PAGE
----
Longshore Transport Also called longshore drift, beach drift, or littoral drift Only occurs in the shallow water surf zone Transports beach sediment in a zigzag fashion in the direction of the longshore current Beaches sometimes called “rivers of s in addition to ” Longshore Transport Millions of tons of sediment moved yearly Direction of transport changes due to wave approach In general, net sediment movement is southward along the Atlantic in addition to Pacific coasts of the United States Two Major Types of Shores Erosional Shores Well-developed cliffs Exist where tectonic uplift of coast occurs U.S. Pacific coast is one example Depositional Shores Gradually subsiding shore Barrier isl in addition to s in addition to s in addition to deposits are common

Erosional Shores Protruding bits of l in addition to called headl in addition to s absorb much wave energy. Wave cut cliffs in addition to sea caves are other features carved out by wave activity. Erosional Shores Sea arches as long as m where sea caves in headl in addition to s erode all the way through. Sea stacks as long as m when the tops of sea arches erode away completely. Bedrock uplift generates a marine terrace. Erosional Shorelines Wave erosion increases with More shore exposed to open ocean Smaller tidal range Weaker bedrock

Depositional Shorelines A bay barrier, or bay mouth bar, seals off a lagoon from the ocean. A Tombolo is an s in addition to bar that connects an isl in addition to to the mainl in addition to . Barrier isl in addition to s are long offshore s in addition to deposits that parallel the coast. A spit connects at one end to the mainl in addition to in addition to hooks into a bay at the other. Depositional Shorelines Depositional Shorelines Tombolo Barrier isl in addition to

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Barrier Isl in addition to s Common along East in addition to Gulf coasts of the United States Do not exist along erosional shorelines Protect mainl in addition to from high wave activity Can migrate l in addition to ward over time Barrier Isl in addition to Anatomy Ocean beach Dunes Barrier flat High salt marsh Low salt marsh Lagoon Barrier Isl in addition to Ocean Beach – closest part of the isl in addition to to the ocean Dune – stabilized by grasses; protect lagoon from strong storms Barrier flat – grassy area that as long as ms behind dunes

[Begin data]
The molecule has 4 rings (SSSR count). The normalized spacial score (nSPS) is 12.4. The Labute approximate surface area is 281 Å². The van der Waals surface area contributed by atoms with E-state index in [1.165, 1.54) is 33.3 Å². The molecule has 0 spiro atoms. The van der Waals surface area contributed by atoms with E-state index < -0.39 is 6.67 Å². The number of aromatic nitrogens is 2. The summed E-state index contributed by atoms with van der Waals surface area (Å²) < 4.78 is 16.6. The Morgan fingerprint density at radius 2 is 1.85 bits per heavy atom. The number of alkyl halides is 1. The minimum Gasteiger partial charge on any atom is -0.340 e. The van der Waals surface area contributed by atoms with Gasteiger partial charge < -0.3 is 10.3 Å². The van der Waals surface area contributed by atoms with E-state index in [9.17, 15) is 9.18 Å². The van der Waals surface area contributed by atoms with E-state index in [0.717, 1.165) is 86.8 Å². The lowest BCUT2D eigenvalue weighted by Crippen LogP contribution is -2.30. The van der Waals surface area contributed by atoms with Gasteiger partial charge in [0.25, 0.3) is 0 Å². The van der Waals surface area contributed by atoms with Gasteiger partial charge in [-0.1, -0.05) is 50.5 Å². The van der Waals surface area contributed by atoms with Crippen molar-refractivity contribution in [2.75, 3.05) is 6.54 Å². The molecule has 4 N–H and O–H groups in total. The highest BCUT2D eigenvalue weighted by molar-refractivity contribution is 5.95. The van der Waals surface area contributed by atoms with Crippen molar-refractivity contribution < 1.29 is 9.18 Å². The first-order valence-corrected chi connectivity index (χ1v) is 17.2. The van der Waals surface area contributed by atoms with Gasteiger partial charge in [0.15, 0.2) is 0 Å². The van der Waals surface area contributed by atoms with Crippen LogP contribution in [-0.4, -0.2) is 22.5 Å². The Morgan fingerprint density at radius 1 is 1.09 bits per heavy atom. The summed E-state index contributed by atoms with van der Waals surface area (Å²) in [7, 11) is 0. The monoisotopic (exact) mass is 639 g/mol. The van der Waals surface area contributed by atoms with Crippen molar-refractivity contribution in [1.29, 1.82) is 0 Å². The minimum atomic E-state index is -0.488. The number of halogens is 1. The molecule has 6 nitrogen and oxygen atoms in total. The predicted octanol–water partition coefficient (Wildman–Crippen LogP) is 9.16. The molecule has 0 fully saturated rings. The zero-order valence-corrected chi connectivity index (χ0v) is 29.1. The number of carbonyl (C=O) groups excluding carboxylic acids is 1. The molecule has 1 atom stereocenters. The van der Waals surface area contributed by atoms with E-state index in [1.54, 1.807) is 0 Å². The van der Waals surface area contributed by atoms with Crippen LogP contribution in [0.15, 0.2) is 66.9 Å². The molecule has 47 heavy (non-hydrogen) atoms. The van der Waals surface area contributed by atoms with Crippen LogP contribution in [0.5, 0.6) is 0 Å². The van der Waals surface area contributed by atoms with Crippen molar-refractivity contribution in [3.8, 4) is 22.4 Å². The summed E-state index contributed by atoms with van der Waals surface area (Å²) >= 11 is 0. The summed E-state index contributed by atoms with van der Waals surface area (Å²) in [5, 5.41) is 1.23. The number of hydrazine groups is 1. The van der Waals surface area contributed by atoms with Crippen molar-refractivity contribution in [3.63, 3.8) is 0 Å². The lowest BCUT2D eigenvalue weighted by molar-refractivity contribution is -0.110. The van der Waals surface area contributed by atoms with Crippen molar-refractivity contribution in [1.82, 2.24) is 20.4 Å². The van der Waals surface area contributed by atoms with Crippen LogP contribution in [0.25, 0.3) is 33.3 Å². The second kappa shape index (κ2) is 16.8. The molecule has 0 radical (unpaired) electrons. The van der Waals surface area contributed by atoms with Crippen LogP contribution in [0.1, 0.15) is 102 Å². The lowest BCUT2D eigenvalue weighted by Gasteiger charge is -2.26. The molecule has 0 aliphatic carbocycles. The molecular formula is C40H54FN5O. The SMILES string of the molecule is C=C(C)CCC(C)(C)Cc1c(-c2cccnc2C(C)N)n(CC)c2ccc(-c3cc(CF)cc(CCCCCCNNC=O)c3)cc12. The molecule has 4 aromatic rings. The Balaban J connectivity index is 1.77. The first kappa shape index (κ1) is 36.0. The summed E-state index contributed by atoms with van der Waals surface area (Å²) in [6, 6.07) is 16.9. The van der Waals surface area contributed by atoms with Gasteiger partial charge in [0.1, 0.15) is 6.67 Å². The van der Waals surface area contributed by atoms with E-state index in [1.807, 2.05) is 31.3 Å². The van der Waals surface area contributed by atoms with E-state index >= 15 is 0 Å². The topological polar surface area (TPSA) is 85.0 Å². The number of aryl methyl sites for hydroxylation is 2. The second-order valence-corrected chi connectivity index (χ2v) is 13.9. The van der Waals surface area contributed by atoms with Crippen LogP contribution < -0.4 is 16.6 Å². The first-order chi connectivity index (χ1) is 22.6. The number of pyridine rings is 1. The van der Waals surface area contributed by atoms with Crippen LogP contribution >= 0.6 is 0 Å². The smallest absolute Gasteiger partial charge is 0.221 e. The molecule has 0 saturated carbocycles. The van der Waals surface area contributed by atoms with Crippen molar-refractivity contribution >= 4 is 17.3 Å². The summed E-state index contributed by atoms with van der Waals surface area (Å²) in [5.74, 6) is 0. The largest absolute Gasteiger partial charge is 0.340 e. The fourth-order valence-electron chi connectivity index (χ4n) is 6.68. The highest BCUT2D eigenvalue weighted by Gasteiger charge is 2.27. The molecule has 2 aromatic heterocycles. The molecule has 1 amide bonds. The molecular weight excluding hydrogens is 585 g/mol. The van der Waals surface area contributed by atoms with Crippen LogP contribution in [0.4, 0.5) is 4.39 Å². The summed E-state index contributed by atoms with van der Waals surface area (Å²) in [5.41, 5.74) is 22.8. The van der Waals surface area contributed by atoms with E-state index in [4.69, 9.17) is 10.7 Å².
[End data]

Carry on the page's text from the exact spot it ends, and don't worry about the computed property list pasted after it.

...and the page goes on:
Barrier Isl in addition to High in addition to low salt marshes – biologically productive wetl in addition to s Generate peat deposits of decaying organic matter Lagoon – water between barrier isl in addition to in addition to mainl in addition to Barrier Isl in addition to s Migrate l in addition to ward over time due to rising sea levels Older peat deposits found on ocean beach Deltas Triangular deposits of sediment where rivers empty into oceans or seas Distributaries carry sediment to ocean

Alternatives to Hard Stabilization Beach replenishment S in addition to added to beach/longshore current Expensive; costs between $5 in addition to $10 per cubic yard S in addition to must be dredged from elsewhere. Alternatives to hard stabilization Relocation Move structures rather than protect them in areas of erosion End of CHAPTER 10 The Coast: Beaches in addition to Shoreline Processes